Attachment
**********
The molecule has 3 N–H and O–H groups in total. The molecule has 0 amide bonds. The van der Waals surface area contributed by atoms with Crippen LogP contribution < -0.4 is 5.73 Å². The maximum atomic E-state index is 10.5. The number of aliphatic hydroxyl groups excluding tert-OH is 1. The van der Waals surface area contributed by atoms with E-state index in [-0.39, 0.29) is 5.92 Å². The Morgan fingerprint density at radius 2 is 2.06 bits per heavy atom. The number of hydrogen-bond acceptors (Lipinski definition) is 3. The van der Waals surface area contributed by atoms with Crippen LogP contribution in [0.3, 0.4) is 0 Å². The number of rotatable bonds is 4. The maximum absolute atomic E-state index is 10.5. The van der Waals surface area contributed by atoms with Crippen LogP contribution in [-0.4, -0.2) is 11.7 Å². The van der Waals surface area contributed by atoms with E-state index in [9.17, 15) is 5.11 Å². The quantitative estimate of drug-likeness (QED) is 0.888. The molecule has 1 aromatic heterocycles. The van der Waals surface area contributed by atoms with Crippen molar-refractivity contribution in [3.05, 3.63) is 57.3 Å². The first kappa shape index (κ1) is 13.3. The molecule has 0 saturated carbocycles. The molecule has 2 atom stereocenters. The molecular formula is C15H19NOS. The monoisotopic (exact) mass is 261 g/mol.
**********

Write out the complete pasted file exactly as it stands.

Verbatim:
The molecule has 3 N–H and O–H groups in total. The molecule has 0 amide bonds. The van der Waals surface area contributed by atoms with Crippen LogP contribution < -0.4 is 5.73 Å². The maximum atomic E-state index is 10.5. The number of aliphatic hydroxyl groups excluding tert-OH is 1. The van der Waals surface area contributed by atoms with E-state index in [-0.39, 0.29) is 5.92 Å². The Morgan fingerprint density at radius 2 is 2.06 bits per heavy atom. The number of hydrogen-bond acceptors (Lipinski definition) is 3. The van der Waals surface area contributed by atoms with Crippen LogP contribution in [0.3, 0.4) is 0 Å². The number of rotatable bonds is 4. The maximum absolute atomic E-state index is 10.5. The van der Waals surface area contributed by atoms with Crippen LogP contribution in [-0.4, -0.2) is 11.7 Å². The van der Waals surface area contributed by atoms with E-state index in [9.17, 15) is 5.11 Å². The quantitative estimate of drug-likeness (QED) is 0.888. The molecule has 1 aromatic heterocycles. The van der Waals surface area contributed by atoms with Crippen molar-refractivity contribution in [3.05, 3.63) is 57.3 Å². The first kappa shape index (κ1) is 13.3. The molecule has 0 saturated carbocycles. The molecule has 2 atom stereocenters. The molecular formula is C15H19NOS. The monoisotopic (exact) mass is 261 g/mol.